To Rival China's BRI, India and US Unveil Plans for Economic Corridor from India to West Asia, Europe 

The ambitious rail and shipping link will take many years to be executed but US President Joe Biden said , 'This is a big deal.'.

New Delhi: Aiming to rival China’s Belt and Road initiative, US President Joe Biden and Indian Prime Minister Narendra Modi chaired the unveiling of an ambitious plan to build a rail and shipping link to connect India with West Asia and Europe.

On the sidelines of the G-20 summit, Biden and Modi on Saturday, September 9, chaired the signing of a memorandum of understanding on the India-Middle East-Europe Economic Corridor. This signing was also witnessed by the leaders of Saudi Arabia, the UAE, the European Union, Italy, France and Germany.

The Indian PM said connectivity projects should respect territorial integrity and promote financial viability, rather than adding to the debt burden of nations. He also stated that infrastructure connectivity projects should follow environmental rules.

The new initiative – first hinted at publicly in May 2023 after US national security adviser Jake Sullivan Doval met his Indian counterpart Ajit Doval as well as the NSAs of the UAE and Saudi Arabia in Riyadh –  will consist of an east corridor connecting India with West Asia and a northern corridor from West Asia to Europe.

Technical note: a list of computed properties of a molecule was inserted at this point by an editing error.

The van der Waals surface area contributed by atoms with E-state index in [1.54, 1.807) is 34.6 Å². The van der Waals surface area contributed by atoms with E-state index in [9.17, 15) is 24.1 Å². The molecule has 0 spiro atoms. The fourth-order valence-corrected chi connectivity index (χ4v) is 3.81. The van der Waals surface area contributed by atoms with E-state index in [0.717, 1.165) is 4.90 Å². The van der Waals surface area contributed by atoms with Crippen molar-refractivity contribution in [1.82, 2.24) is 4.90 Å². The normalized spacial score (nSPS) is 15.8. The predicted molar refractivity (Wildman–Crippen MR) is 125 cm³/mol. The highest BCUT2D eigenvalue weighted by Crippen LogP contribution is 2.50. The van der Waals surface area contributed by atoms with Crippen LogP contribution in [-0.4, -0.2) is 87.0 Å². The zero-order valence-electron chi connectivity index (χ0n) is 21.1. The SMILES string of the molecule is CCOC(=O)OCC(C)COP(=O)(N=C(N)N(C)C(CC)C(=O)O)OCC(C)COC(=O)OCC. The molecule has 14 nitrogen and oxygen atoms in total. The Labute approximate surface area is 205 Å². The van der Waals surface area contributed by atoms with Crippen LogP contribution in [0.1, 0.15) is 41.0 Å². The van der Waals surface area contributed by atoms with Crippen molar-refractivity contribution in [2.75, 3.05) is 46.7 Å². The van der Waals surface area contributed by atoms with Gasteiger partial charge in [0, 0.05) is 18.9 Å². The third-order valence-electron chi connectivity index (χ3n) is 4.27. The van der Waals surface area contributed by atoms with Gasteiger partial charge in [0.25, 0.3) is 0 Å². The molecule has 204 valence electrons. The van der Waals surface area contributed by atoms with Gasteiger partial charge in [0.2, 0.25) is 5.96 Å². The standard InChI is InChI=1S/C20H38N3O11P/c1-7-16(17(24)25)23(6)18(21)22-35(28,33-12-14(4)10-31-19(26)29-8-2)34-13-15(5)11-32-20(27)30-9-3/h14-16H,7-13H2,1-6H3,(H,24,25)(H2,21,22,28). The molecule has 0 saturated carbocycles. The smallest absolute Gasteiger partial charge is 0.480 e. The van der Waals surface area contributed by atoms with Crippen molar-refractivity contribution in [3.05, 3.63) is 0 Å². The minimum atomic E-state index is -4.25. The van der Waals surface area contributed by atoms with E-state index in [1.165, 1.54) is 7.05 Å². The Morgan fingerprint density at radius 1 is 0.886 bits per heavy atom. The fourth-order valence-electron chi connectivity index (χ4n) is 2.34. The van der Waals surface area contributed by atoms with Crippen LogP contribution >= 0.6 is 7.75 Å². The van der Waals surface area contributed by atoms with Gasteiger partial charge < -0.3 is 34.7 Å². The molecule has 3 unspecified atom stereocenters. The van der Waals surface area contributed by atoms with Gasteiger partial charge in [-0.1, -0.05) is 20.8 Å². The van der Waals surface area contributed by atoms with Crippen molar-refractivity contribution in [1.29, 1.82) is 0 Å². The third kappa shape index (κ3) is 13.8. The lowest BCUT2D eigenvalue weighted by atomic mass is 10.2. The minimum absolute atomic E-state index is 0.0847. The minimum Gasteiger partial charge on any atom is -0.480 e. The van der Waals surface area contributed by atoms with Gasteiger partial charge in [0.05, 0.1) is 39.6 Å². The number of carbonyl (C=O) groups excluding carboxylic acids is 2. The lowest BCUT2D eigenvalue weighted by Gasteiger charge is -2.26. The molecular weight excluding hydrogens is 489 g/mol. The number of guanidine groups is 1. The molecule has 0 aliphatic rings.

As per the timeline revealed by US officials, working groups will draw up a detailed plan with targets over the next two months. The plan for this year is to put in place detailed project reports which will expedite the setting up of funding and construction.

While no details of the cost of the project was provided per se, the Saudi crown prince Mohammed Bin Salman mentioned a figure of $20 billion in his speech.

The project includes a railway line in West Asia, which will also enable the laying of cable for electricity, internet and a pipeline for clean hydrogen. It will be linked to India and beyond through transhipment corridors.

“This is a big deal,” said Biden, as per AP. “This is a really big deal.”

Connectivity gaps

There is at present no rail link from India to Europe, and not just because India-Pakistan relations are in the doldrums. Turkey has been trying to set up an Istanbul-t0-Islamabad rail link via Iran but the poor quality of the Zahedan-Quetta line means the project has languished. Turkey has no rail connectivity with Iraq either.

The IMEC hopes to bypass both Pakistan, which India won’t do business with, and Iran, with which the US will not engage, in favour of rail connectivity between Europe and the Persian Gulf states of the UAE and Saudi Arabia and perhaps even Israel, eventually. While direct shipment  via sea from India to Europe will remain the preferred method for bulk goods and large volumes, a ship-cum-train route, once operational through the IMEC, may be useful for certain kinds of products.